The cold is coming, the cold is coming!

November 5, 2010

By Tim Pfarr

Tips to keep your home warm in colder weather

Cold weather shouldn’t scare you if your house is adequately prepared for fall and winter. However, many homes aren’t prepared, and leaks can make the interior lose heat quickly when the mercury drops outside.

Department of Energy A technician checks the readings from a door blower. The house is sealed and the blower sucks out air, revealing any leaks elsewhere in the home.

Northwest Homecrafters Inc. owner Wayne Apostolik said the key to plugging leaks and keeping your house warm is sealing first and insulating second.

Apostolik has worked in construction for 18 years, specializing in home remodeling. His company is based in Seattle, but is a member of the Newcastle Chamber of Commerce and had a booth at the Earth Day celebration in Lake Boren Park in April.

He said it is crucial to seal a home before insulating, and he used an analogy of a sweater and a windbreaker.

Adding insulation is like putting on a sweater, he said; the wind will blow right through it. However, sealing is like putting on a windbreaker. Together, the combination is effective and helps keep a person warm. However, without sealing, the insulation acts as nothing more than a filter.

“Those are the most basic things a homeowner might want to be aware of,” he said.

Of course, before you begin sealing, you need to identify from where the home is leaking. Northwest Homecrafters offers a service that measures air pressure within the home and uses the data to pinpoint leakage. This is part of an energy audit, Apostolik said.

Ronnie Kweller, spokeswoman for the Alliance to Save Energy, said such audits allow homeowners to set the pace for home improvements.

“You get a very good picture of where you stand energy efficiency-wise, and you can decide what steps you might want to take immediately,” she said.

The nonprofit Alliance to Save Energy is a coalition of business, environmental and government leaders based in Washington, D.C.

If you want to do it on your own, Apostolik said there are some things you can do.

“The main thing would be to use caulk and use feel to find leaky areas around windows,” he said.

However, if you’re serious about plugging the holes in your home, it may be worth spending some money to do a study, as you may be missing leaks around the house. He said Northwest Homecrafter’s energy audits can find unexpected leaks and help lead to a 25 percent to 35 percent reduction in energy usage in a given home.

Once you have found the leaks and plugged the holes, the next step is insulating, but this step is tricky.

“Insulation installation is extremely important to be done right, and most people don’t install it correctly,” Apostolik said. “If it’s going to be done, it needs to be done right.”

However, he said one of the most important principals of adding insulation is ensuring that the insulation is in physical contact with the elements it is to be insulating, such as the walls in your home.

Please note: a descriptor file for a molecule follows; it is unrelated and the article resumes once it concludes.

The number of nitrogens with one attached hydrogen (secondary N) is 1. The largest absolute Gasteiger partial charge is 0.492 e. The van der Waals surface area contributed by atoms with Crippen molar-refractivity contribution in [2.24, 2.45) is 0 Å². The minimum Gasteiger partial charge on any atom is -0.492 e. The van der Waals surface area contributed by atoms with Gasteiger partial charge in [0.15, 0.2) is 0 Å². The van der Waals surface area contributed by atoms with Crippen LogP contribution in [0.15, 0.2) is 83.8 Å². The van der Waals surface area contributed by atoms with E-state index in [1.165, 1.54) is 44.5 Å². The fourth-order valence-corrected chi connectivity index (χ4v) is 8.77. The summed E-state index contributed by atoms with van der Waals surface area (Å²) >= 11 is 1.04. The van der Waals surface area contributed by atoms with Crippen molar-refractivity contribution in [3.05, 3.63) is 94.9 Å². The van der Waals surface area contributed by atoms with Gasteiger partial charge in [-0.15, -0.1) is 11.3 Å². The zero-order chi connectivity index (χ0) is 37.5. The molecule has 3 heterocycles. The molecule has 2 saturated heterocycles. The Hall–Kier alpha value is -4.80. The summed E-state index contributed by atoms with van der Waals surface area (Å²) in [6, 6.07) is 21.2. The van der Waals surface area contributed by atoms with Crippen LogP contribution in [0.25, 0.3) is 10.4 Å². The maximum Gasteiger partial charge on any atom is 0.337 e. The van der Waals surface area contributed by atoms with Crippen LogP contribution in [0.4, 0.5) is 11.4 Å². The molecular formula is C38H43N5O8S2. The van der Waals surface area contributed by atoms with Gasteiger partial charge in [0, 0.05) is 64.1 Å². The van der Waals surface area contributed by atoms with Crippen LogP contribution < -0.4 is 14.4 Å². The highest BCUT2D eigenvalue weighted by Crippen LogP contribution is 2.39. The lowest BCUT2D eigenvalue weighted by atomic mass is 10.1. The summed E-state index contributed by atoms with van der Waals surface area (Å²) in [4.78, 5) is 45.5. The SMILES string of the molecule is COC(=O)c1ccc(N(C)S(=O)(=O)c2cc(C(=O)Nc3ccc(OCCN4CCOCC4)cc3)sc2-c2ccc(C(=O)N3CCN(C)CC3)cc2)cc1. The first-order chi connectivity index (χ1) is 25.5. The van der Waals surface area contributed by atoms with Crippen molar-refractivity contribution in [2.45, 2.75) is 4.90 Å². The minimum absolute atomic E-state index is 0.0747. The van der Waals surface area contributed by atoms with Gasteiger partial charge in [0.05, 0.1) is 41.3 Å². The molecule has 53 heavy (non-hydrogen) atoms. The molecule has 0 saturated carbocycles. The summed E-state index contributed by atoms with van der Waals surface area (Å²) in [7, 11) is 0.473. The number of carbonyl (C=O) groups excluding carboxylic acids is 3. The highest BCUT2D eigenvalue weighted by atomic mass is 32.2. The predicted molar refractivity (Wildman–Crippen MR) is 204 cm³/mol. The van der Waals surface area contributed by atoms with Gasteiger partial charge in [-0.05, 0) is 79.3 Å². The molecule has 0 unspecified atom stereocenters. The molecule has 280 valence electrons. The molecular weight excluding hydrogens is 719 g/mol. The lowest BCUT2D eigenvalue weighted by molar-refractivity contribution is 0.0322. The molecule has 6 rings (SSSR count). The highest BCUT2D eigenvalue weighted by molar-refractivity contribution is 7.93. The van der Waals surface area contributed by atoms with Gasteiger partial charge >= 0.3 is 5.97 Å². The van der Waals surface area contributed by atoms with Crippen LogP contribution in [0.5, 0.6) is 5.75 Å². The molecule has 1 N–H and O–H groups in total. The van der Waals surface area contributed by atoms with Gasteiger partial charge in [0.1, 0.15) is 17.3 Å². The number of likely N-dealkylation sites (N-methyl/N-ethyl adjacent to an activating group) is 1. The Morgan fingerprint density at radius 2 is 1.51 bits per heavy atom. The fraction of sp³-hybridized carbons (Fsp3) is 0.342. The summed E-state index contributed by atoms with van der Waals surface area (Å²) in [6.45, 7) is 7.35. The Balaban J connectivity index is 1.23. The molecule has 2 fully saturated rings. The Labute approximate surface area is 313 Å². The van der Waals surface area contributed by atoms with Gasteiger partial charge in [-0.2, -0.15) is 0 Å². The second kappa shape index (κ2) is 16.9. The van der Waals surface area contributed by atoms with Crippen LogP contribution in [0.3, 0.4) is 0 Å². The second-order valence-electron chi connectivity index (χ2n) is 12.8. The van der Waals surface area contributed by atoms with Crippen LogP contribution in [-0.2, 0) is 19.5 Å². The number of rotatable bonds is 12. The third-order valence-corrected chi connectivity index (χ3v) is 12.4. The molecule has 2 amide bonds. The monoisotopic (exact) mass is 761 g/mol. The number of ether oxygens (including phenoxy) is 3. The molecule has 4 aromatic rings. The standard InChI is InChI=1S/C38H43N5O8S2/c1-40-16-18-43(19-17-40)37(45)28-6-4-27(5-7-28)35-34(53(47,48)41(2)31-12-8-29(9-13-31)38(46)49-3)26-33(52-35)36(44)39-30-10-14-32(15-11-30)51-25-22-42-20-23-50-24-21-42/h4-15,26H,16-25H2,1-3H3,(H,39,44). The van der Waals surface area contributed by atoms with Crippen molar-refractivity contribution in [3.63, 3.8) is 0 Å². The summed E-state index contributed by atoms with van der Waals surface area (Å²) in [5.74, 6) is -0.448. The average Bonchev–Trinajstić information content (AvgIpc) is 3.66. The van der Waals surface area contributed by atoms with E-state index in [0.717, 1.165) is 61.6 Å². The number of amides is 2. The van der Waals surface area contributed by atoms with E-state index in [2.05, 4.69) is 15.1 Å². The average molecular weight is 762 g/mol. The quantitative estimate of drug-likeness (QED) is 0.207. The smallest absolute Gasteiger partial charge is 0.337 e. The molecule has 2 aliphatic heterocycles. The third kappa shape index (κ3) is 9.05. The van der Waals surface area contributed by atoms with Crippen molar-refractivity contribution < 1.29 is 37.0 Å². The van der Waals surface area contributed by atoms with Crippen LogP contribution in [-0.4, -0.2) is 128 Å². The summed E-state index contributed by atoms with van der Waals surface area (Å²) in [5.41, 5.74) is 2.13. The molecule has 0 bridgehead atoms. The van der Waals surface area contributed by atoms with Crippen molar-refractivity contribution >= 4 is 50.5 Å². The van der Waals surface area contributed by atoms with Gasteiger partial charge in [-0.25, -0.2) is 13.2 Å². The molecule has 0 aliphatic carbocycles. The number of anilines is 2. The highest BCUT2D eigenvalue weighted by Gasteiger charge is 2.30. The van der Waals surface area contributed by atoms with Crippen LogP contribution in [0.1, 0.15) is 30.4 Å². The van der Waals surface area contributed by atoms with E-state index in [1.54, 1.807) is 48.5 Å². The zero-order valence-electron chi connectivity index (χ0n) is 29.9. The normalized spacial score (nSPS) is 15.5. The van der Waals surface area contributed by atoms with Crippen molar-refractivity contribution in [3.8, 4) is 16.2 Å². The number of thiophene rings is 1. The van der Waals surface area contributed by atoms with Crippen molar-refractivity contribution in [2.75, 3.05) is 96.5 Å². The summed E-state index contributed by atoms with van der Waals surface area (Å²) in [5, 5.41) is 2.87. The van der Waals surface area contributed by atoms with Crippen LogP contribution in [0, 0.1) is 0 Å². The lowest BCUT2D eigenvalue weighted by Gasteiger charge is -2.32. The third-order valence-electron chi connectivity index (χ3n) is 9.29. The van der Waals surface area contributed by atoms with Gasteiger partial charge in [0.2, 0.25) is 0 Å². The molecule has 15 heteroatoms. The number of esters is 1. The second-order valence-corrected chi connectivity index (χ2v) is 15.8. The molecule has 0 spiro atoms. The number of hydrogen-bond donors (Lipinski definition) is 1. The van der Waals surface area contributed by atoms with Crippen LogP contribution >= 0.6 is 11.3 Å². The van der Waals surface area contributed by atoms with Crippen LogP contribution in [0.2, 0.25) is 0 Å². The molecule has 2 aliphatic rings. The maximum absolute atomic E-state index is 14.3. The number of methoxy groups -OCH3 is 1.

To demonstrate this principal, he used an analogy of a down quilt, which represents insulation. If the quilt is touching you, it is effective in trapping your body heat. But if the quilt is lifted four or five inches off your body, it is not as effective, as convective currents can flow through the gap between your body and the blanket.

Furthermore, Apostolik said that one’s best bet is sealing and insulating before undertaking an expensive process, such as replacing windows.

“It’s very expensive, especially if they do a nice job with nice windows,” he said, adding that with proper sealing and insulation, replacing windows may be unnecessary.

Kweller said the prospect of smaller utility bills might also be a draw for homeowners.

“It’s a tough economic time for a lot of people,” she said. “Maybe they realize that saving on energy bills is something that’s within their capability to do, and they want to do it.”

There is one other thing homeowners may want to take into account when the temperature gets extremely cold: freezing pipes.

Apostolik said freezing pipes is not usually a major issue in the Northwest, because the temperature usually doesn’t get low enough. But, when the temperature gets cold enough that the temperature in your crawl space or attic drops below freezing, take notice.

He said the key is making sure water doesn’t sit in these cold areas long enough to freeze, because when water freezes it expands, and that can burst your pipes. Did somebody say bad day?

There are a couple of options when it comes to protecting your pipes when it gets this cold: insulate and or keep the water moving.

Regarding the latter, you don’t need to take preventative steps unless you are away from the house for a day or two and will not be running your water at all. If you are away, simply keep a faucet on just enough that it steadily drips.

Finally your house is warm, but what’s the best way to keep your bill reasonably cheap? Puget Sound Energy offers a couple of simple tips.

First, set your thermostat at the coolest level you can without being uncomfortable. Each degree you lower the thermostat will reduce your bill by about 2 percent. Also, turn down the thermostat at night or while you’re away from home. Setting the thermostat to 58 degrees while you’re asleep can cut a natural gas bill by as much as 7 percent.

Now, you’re ready for the cold.

What to know

  • In addition to a home energy audit, homeowners can take other steps to save money and support renewable energy.
  • Puget Sound Energy has information about rebates for appliances, heating and cooling systems, light bulbs and insulation at www.pse.com/solutions/foryourhome.
  • PSE also offers a Green Power program to support renewable energy generation. Learn more about the program at www.pse.com/energyenvironment/ renewableenergy4.
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